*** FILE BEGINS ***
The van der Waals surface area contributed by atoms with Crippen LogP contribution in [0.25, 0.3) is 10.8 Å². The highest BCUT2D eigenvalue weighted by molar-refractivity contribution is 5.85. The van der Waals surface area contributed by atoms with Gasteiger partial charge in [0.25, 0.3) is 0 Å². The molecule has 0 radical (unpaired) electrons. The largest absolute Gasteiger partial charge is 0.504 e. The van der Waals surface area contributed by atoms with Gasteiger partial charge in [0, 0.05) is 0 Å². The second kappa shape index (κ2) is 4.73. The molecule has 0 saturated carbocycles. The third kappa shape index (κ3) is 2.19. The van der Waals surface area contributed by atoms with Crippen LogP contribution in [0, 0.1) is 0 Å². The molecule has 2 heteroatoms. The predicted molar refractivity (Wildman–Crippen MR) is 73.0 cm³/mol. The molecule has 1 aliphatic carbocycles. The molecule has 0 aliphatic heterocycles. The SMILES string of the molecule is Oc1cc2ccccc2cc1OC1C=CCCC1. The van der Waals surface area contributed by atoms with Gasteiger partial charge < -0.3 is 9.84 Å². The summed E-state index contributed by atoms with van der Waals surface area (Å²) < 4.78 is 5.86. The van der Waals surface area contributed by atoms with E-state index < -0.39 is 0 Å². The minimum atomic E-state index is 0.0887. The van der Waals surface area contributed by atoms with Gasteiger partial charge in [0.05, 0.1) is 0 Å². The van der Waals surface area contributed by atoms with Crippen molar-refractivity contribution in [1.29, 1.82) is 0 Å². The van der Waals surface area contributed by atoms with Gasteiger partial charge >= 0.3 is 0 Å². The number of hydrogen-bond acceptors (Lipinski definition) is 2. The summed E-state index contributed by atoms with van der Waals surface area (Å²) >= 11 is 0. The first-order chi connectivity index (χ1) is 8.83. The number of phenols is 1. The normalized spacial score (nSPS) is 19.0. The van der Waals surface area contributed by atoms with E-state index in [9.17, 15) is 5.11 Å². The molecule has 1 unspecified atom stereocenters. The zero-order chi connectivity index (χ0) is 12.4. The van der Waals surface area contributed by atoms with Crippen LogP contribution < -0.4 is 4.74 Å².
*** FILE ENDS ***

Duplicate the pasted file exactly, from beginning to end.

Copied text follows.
The van der Waals surface area contributed by atoms with Crippen LogP contribution in [0.25, 0.3) is 10.8 Å². The highest BCUT2D eigenvalue weighted by molar-refractivity contribution is 5.85. The van der Waals surface area contributed by atoms with Gasteiger partial charge in [0.25, 0.3) is 0 Å². The molecule has 0 radical (unpaired) electrons. The largest absolute Gasteiger partial charge is 0.504 e. The van der Waals surface area contributed by atoms with Gasteiger partial charge in [0, 0.05) is 0 Å². The second kappa shape index (κ2) is 4.73. The molecule has 0 saturated carbocycles. The third kappa shape index (κ3) is 2.19. The van der Waals surface area contributed by atoms with Crippen LogP contribution in [0, 0.1) is 0 Å². The molecule has 2 heteroatoms. The predicted molar refractivity (Wildman–Crippen MR) is 73.0 cm³/mol. The molecule has 1 aliphatic carbocycles. The molecule has 0 aliphatic heterocycles. The SMILES string of the molecule is Oc1cc2ccccc2cc1OC1C=CCCC1. The van der Waals surface area contributed by atoms with Gasteiger partial charge < -0.3 is 9.84 Å². The summed E-state index contributed by atoms with van der Waals surface area (Å²) < 4.78 is 5.86. The van der Waals surface area contributed by atoms with E-state index < -0.39 is 0 Å². The minimum atomic E-state index is 0.0887. The van der Waals surface area contributed by atoms with Gasteiger partial charge in [0.05, 0.1) is 0 Å². The van der Waals surface area contributed by atoms with Crippen molar-refractivity contribution in [1.29, 1.82) is 0 Å². The van der Waals surface area contributed by atoms with Gasteiger partial charge >= 0.3 is 0 Å². The number of hydrogen-bond acceptors (Lipinski definition) is 2. The summed E-state index contributed by atoms with van der Waals surface area (Å²) >= 11 is 0. The first-order chi connectivity index (χ1) is 8.83. The number of phenols is 1. The normalized spacial score (nSPS) is 19.0. The van der Waals surface area contributed by atoms with E-state index in [9.17, 15) is 5.11 Å². The molecule has 1 unspecified atom stereocenters. The zero-order chi connectivity index (χ0) is 12.4. The van der Waals surface area contributed by atoms with Crippen LogP contribution < -0.4 is 4.74 Å².